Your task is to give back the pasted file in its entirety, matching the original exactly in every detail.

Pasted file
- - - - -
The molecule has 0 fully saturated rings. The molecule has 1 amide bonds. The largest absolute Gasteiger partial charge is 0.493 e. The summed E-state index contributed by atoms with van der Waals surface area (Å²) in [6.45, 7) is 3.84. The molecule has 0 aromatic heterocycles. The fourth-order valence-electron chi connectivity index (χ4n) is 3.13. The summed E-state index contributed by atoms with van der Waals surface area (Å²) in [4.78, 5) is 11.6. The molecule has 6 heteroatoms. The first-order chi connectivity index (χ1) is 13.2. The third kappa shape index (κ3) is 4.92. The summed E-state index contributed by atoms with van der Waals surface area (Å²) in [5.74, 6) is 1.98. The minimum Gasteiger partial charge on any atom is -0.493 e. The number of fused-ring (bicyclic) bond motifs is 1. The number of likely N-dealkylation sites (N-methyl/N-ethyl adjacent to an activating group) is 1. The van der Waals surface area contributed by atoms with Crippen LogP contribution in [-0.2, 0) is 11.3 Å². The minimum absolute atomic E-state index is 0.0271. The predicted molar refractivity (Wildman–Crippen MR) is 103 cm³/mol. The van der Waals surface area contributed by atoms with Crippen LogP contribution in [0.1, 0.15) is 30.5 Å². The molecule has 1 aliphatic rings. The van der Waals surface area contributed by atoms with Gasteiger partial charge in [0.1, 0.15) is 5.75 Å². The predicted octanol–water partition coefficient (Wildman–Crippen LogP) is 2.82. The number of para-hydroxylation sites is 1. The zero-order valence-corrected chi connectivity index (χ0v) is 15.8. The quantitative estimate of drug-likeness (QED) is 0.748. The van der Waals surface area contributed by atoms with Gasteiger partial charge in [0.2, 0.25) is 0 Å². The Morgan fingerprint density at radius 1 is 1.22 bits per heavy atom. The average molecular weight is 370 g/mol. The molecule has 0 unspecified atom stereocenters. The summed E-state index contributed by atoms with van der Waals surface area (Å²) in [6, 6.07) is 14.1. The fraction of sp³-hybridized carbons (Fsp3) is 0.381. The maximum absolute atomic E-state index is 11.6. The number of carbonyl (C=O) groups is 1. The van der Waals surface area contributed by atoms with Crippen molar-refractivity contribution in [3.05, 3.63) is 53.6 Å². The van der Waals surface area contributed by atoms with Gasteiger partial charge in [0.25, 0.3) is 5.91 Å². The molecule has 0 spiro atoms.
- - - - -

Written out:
The molecule has 0 fully saturated rings. The molecule has 1 amide bonds. The largest absolute Gasteiger partial charge is 0.493 e. The summed E-state index contributed by atoms with van der Waals surface area (Å²) in [6.45, 7) is 3.84. The molecule has 0 aromatic heterocycles. The fourth-order valence-electron chi connectivity index (χ4n) is 3.13. The summed E-state index contributed by atoms with van der Waals surface area (Å²) in [4.78, 5) is 11.6. The molecule has 6 heteroatoms. The first-order chi connectivity index (χ1) is 13.2. The third kappa shape index (κ3) is 4.92. The summed E-state index contributed by atoms with van der Waals surface area (Å²) in [5.74, 6) is 1.98. The minimum Gasteiger partial charge on any atom is -0.493 e. The number of fused-ring (bicyclic) bond motifs is 1. The number of likely N-dealkylation sites (N-methyl/N-ethyl adjacent to an activating group) is 1. The van der Waals surface area contributed by atoms with Crippen LogP contribution in [-0.2, 0) is 11.3 Å². The minimum absolute atomic E-state index is 0.0271. The predicted molar refractivity (Wildman–Crippen MR) is 103 cm³/mol. The van der Waals surface area contributed by atoms with Crippen LogP contribution in [0.1, 0.15) is 30.5 Å². The molecule has 1 aliphatic rings. The van der Waals surface area contributed by atoms with Gasteiger partial charge in [0.1, 0.15) is 5.75 Å². The predicted octanol–water partition coefficient (Wildman–Crippen LogP) is 2.82. The number of para-hydroxylation sites is 1. The zero-order valence-corrected chi connectivity index (χ0v) is 15.8. The quantitative estimate of drug-likeness (QED) is 0.748. The van der Waals surface area contributed by atoms with Gasteiger partial charge in [0.2, 0.25) is 0 Å². The Morgan fingerprint density at radius 1 is 1.22 bits per heavy atom. The average molecular weight is 370 g/mol. The molecule has 0 unspecified atom stereocenters. The summed E-state index contributed by atoms with van der Waals surface area (Å²) in [6, 6.07) is 14.1. The fraction of sp³-hybridized carbons (Fsp3) is 0.381. The maximum absolute atomic E-state index is 11.6. The number of carbonyl (C=O) groups is 1. The van der Waals surface area contributed by atoms with Crippen molar-refractivity contribution in [3.05, 3.63) is 53.6 Å². The van der Waals surface area contributed by atoms with Gasteiger partial charge in [0.25, 0.3) is 5.91 Å². The molecule has 0 spiro atoms.